Typically, Summer 2018’s heatwave broke down soon after the schools broke up. Yes, we needed the rain and, yes, plenty of people were sick of the heat. But teachers, young families and anyone holidaying at home this August may feel short-changed.
It is easy to forget, now the puddles have returned, just how remarkable the first half of summer was. In fact, although meteorologists define summer as the three months from June to August, it feels like this year’s summer started halfway through spring.
In just a few weeks, we exchanged chilly easterlies with sunny southerlies. Following a delayed start to spring, all of nature blossomed at once during the second half of the season. This was bad news for hay fever sufferers: the explosive flowering of trees and grasses led to the highest pollen counts for more than a decade.
A large area of high pressure stretched from Scandinavia to the Azores and refused to budge. This became a blocking anticyclone diverting the jet stream far to the north of Britain. Rainclouds were delivered to Iceland whilst much of northern Europe remained cloud-free.
During June and July, thermometers topped 30 Celsius in Scotland, Lapland and even the Arctic Circle. This heat hadn’t wafted in from warmer climes; this was home-grown heat, the result of weeks of baking sunshine.
By the midpoint of Summer 2018, a comparison of satellite images between May and July highlighted how much the ground had been baked. Those earlier flowering grasses were now brown fields up and down the country. A stark side effect of the driest first half of summer since comparable records began in 1961.
How quickly it can change. The end of July brought the first significant rain of the summer for many. Although August began with a few hot days, much more mixed weather has now returned to all parts of the country.
Northern Europe’s anticyclone has been unblocked by a recharged jet stream, itself fuelled by an increased temperature gradient across the North Atlantic. Low pressure, cloud, rain and cool winds have returned to our shores following their long sabbatical. British summer as we know it is back. It was almost as good as ’76, some might say, but it was disappointing in the end.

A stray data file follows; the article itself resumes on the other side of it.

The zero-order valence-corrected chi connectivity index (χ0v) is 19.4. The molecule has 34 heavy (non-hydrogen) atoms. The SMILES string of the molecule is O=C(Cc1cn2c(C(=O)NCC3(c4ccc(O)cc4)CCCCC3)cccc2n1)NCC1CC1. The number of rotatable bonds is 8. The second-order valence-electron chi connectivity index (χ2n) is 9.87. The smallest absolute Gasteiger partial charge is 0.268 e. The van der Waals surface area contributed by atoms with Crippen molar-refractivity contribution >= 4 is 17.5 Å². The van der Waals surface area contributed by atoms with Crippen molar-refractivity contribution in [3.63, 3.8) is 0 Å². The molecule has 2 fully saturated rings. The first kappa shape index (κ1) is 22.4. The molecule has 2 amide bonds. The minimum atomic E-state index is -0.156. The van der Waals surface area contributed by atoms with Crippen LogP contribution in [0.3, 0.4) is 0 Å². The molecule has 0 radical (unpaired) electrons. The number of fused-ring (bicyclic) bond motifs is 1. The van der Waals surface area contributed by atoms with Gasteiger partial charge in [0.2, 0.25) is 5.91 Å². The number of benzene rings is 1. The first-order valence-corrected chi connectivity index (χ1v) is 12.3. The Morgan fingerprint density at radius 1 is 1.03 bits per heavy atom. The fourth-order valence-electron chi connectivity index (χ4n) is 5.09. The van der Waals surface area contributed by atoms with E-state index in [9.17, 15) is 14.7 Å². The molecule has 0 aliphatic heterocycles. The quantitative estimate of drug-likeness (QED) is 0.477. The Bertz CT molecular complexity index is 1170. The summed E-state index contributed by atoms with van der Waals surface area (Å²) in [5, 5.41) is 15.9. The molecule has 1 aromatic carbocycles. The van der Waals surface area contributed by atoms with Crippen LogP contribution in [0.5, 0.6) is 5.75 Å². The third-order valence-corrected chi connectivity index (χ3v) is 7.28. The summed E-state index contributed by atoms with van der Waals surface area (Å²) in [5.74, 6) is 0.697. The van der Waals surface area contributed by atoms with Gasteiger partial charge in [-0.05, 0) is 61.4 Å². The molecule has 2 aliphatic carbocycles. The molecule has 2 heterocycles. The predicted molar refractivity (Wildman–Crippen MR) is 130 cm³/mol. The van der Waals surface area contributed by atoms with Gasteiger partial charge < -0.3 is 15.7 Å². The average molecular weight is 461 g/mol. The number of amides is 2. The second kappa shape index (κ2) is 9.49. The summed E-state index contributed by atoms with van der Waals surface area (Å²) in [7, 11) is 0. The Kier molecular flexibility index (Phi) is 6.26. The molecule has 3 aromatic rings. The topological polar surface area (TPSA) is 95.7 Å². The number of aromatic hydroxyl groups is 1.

Indeed, recent gloomy skies mean we would need a particularly dazzling end to August for this year’s summer to beat 1976’s as the sunniest on record. Recent wet weather has already pushed Summer 2018 out of the top five driest summers in UK records that extend back to 1910.
1976 may remain the gold-standard for British summers but, for mean temperature, it wasn’t the warmest on record. Mean temperature is when day time highs and night time lows are combined and Summer 1976 comes third in the league table. The second warmest summer on record is 2003, when the UK’s all-time highest temperature of 38.5 C was recorded in Faversham, Kent. 2006 is the UK’s warmest summer since records began in 1910, following a hot July.
Where Summer 2018 is placed in the record books will come down to very fine margins. Just one hundredth of a degree Celsius separates the third placed summer with the first. It’s now mid-August and a comparison of running totals suggests there is very little to separate 2006’s summer with this year’s.
We can say that Summer 2018 is very likely to end up in the top five warmest summers on record. However, given how close the top three summers are, 2018 could just as easily be the fourth warmest as the first.
Even slightly above average temperatures during the next couple of weeks would seal 2018’s place in history. But remember, we need to consider both day and night temperatures. Whilst day time temperatures during the rest of August are unlikely to stray far from average, the muggy nights of this weekend could be replaced by some chilly nights by the end of the month. Autumn is almost here, but what a summer it has been.